model epic adventure classification, but even if that's not your drug of choice,
it's worth heading over for the large number of free titles and the spiffy,
Hundreds of professional-quality indie comics for less than you paid when you
were a kid. What's that, Billy? Forty-five cents for a comic? Cheaper than a
couple of gobstoppers.
03 MODERN TALES
$2.95/month for access to twenty-six comics by thirty creators, including Scott
Kurtz (of PvP fame) and Lea Hernandez, whose past credits include Cathedral
Child and Rumble Girls for Image Comics. Free comics also available.
04 UNBOUND COMICS
Edgy independent comics for $1.50, graphic novels for $5.75. Put Acrobat Reader
01 MARVEL'S DOTCOMICS
With dozens and dozens of their top titles online for free (about six months
behind newsstands, of course), a nice interface (although we coulda' done without
the ads, guys) and a great download/viewing tool for registered users, Marvel
has done good. It's clobbering time, true believers.
Okay, so there's copyright infringement going on like crazy in every alt.binaries
newsgroup, but if you're willing to turn a blind eye to that, stroll on over
to alt.binaries.pictures.comics to find full comics (everything to the most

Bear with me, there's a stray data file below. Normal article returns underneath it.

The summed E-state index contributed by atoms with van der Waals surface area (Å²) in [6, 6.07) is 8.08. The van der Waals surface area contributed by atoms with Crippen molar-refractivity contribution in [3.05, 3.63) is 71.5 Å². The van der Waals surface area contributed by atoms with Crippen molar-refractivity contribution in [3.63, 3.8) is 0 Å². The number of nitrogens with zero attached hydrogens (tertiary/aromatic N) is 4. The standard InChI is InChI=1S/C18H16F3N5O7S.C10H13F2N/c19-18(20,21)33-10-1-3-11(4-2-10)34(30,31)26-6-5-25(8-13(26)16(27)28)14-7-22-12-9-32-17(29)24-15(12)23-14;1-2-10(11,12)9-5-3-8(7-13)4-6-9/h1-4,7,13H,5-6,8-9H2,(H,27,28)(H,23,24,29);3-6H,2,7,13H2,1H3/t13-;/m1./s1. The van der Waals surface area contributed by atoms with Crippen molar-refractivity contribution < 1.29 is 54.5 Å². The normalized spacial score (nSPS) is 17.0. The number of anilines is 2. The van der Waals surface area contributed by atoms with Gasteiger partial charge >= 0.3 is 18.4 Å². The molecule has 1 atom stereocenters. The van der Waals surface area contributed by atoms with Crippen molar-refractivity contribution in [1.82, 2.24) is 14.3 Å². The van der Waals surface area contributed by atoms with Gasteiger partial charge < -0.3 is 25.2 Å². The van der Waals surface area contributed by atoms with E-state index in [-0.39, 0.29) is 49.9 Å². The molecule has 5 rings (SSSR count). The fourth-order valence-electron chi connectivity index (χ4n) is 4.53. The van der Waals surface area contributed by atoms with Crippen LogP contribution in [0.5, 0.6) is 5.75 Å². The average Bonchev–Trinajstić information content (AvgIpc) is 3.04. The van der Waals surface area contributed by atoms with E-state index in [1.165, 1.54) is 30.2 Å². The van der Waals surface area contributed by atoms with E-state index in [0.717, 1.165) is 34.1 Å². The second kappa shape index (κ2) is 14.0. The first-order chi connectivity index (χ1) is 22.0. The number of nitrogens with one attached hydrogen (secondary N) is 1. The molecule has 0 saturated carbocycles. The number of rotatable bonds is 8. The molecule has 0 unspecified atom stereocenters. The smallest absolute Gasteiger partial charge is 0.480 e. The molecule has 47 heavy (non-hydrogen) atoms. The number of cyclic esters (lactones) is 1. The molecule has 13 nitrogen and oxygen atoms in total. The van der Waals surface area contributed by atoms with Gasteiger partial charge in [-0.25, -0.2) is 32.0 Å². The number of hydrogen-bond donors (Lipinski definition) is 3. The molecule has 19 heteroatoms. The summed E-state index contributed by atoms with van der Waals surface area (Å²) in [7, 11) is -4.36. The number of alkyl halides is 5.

recent Amazing Spider-Man, to old issues of Groo, to classic Jack
Kirby) posted every day.
03 BENCH COMICS
This site looks really impressive until you notice that most of the strips,
comics and Flash animations and games say "coming soon." However,
if you're into more traditional comics, there are some things worth checking
out: The Circle Weave is a good fantasy epic; in Abby's Menagerie
a young woman goes to the zoo and gets transported across continents to learn
that killing animals is bad; Outsider has some really slick art; and
Bounty Girl is the token sexist, uber-exploitative strip (no pun intended)
that no authoritative guide to comics could be without.
etc For hundreds more online comics, visit Wahoo,
the Online Comic Artist Directory
(for anime), Komikwerks,
01 SCOTT MCCLOUD
Scott McCloud is too young to be a granddaddy of anything, really, but due to
his seminal works Understanding Comics and Reinventing Comics,
he's universally recognized as the top dog in the comics theory department.
Visit his site to see his continuing explorations into the possibilities of
online comics and his own personal top 10 list.
E-zine about the comics industry, paying special tribute to the women who've
influenced the medium.
You're probably thinking by now, "Wow, that looks like fun, I want to be
a very-rich-web-comic creator too!" Well, we here at Shift.com are looking
out for you. Stroll on over to BlueMonkeyComics.com and learn yourself how to
make one of them online cartoon picture thingy-ma-jiggers. And then sit back
and wait for the cash to roll in. (And the sex. Did we mention all the sex you get?)
Mark Moyes is the online editor for Shift.com.